The investigation into the cause of the fire was led by BTP officer Detective Superintendent Clift. He was assisted by David Halliday, a fire investigator from the Metropolitan Police, who reached the preliminary conclusion that there was no evidence to suggest the fire had been started deliberately.

Further enquiries and tests established that it had been caused by a lit match.

Smoking had been banned on the underground since 1987, but people continued to smoke and in particular would light matches as they travelled up the escalator.

There was a subsequent public inquiry, known as the Fennell inquiry and the report was published in 1988.

Fennell made several recommendations which included the replacement of wooden escalators, the installation of heat and smoke detectors, regular fire safety training for all staff, the smoking ban to be extended and underground radios for BTP, compatible with those of LFB, along with proper cleaning and inspections.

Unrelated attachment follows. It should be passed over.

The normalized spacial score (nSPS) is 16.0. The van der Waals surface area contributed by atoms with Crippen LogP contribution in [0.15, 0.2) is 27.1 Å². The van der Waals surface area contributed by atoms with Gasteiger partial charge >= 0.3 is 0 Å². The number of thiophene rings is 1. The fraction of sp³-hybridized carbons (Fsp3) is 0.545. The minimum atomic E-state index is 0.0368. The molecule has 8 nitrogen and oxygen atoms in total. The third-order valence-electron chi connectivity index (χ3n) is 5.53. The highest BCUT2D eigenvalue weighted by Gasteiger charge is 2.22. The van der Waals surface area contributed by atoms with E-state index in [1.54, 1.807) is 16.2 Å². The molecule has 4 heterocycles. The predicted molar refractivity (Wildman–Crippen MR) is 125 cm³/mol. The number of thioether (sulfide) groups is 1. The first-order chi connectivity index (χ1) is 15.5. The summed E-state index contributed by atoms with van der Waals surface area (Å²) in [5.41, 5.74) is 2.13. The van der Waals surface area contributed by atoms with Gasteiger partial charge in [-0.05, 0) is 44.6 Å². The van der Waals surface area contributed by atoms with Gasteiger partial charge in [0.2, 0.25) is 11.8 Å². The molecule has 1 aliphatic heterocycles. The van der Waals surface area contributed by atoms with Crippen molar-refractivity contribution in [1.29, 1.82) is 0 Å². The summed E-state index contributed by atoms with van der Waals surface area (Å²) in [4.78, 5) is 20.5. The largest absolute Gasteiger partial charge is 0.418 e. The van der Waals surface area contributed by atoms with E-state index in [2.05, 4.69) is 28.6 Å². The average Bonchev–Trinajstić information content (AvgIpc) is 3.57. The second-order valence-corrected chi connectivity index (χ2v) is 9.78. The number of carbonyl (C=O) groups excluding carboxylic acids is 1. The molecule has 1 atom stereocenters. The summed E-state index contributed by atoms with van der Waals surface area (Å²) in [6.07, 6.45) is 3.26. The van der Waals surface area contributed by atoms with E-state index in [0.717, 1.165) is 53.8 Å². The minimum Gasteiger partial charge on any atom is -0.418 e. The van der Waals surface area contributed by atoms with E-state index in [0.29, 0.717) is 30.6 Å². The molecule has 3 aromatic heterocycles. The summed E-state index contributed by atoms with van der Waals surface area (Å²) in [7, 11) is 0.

Chief Constable Paul Crowther, who was a sergeant on duty on the night of the fire, said: “The disaster itself and the subsequent inquiry led to fundamental change. As a result of the public inquiry, wooden escalators were rapidly phased out and all sorts of regulations came in about fire precautions.

"In the immediate aftermath there was an investigation to carry out, to identify the cause of the fire and to identify the people who had been injured and killed. In fact, it was many years before the final victim of that investigation, body 115 as he became known, was finally identified.”